Also, the liver has a remarkable ability to regenerate. If detected early, and with cessation of Percocet use, liver damage caused by acetaminophen may be reversible. That said, severe liver damage or liver failure may require more intensive treatments like a liver transplant.
Some cognitive functions may improve after stopping the use of opioids, although the process can be slow and may not be fully reversible, especially in cases of long-term heavy use.
Endocrine function may recover after discontinuation of opioid use, but this can take time. Medical intervention may be necessary to treat some hormonal imbalances.
Respiratory depression is usually reversible upon cessation of opioids, and respiratory function can improve over time with proper treatment and care.
The gastrointestinal issues related to opioid use often improve after stopping the medication, with proper dietary management and sometimes with the use of specific medications to treat symptoms.
The immune system’s function may return to normal after opioid use is stopped, although this process can vary greatly from person to person.
Mental health can improve with appropriate psychiatric treatment, counseling, and support, although some people may have long-term psychological effects.
Increased pain sensitivity may decrease once opioids are eliminated from the system, but managing hyperalgesia often requires a multi-pronged approach, including alternative pain management strategies.
Anyone who has experienced long-term Percocet use side effects should work closely with healthcare professionals to develop a personalized and evidence-based treatment plan. The journey to reversing the effects of long-term Percocet use can be challenging, but with the right support and resources, recovery and a return to a healthier life are possible.
Treatment for Long-Term Effects of Percocet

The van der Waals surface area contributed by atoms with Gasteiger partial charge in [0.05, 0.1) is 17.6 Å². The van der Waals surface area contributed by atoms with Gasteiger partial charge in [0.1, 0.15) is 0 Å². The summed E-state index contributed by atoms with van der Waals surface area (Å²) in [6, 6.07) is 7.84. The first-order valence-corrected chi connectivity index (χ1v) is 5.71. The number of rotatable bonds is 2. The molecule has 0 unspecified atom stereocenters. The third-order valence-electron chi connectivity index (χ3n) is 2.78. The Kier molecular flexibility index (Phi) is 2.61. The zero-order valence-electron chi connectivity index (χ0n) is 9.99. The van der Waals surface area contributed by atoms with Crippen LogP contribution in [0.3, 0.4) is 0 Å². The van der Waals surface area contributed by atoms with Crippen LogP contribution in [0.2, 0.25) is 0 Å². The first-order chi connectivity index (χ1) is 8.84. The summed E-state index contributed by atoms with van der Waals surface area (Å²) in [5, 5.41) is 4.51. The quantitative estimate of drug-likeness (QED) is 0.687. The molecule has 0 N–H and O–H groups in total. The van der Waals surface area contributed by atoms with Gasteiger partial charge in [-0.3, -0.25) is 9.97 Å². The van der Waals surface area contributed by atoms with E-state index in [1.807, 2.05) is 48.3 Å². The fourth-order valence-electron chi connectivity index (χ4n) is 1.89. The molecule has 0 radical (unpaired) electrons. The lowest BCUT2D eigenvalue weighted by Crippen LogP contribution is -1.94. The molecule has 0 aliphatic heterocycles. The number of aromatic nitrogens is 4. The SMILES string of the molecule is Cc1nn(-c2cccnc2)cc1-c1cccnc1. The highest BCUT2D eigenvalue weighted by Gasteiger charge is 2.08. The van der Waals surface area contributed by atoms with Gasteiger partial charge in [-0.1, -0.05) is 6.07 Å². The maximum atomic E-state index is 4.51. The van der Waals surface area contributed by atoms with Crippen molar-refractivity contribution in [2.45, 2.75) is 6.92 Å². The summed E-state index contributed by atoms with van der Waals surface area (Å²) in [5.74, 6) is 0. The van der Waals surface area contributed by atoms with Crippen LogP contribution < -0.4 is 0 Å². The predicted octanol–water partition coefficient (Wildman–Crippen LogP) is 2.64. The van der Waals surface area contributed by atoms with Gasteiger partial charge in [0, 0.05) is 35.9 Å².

Addressing the long-term effects of Percocet may include the following components:
- Medical detoxification: Safely managing withdrawal symptoms under medical supervision to reduce the risk of complications.
- Medication-assisted treatment: Using FDA-approved medications to treat opioid dependence and mitigate withdrawal symptoms.
- Behavioral therapies: Counseling and therapy, such as CBT (cognitive behavioral therapy), to address addictive behaviors and mental health issues.
- Physical therapy: For those with pain management issues, especially if hyperalgesia is present, physical therapy can be highly beneficial.
- Nutritional support: Guidance on diet to help restore physical health and support liver recovery.
- Exercise and rehabilitation: Customized exercise programs to improve overall health and wellness.
- Support groups: Peer support to share experiences and strategies for coping with addiction and recovery.
- Relapse prevention education: Teaching strategies to identify and manage triggers to prevent relapse.
- Ongoing monitoring: Regular check-ups to monitor health status and adjust treatment plans as necessary.
Each treatment plan should be individualized, taking into account the person’s health history, the severity of the effects, and their specific recovery goals.
Get Treatment for Percocet Addiction at California Detox
Anyone who needs help detoxing from opioids like Percocet can reach out to California Detox any time. We specialize in treating opioid addictions at our luxury facility in Laguna Beach, CA.
First, engage with supervised detoxification and ensure that opioid withdrawal is as safe and seamless as possible. After a week of detox, you can move into an ongoing inpatient treatment program to address the psychological side of Percocet addiction.
All treatment programs at California Detox deliver personalized treatments, such as:
- Medication-assisted treatment
- Talk therapies
- Group therapy
- Family therapy
- Individual counseling
- Holistic therapy
- Aftercare planning
When you feel ready to move beyond Percocet long-term side effects, call California Detox at 949.694.8305.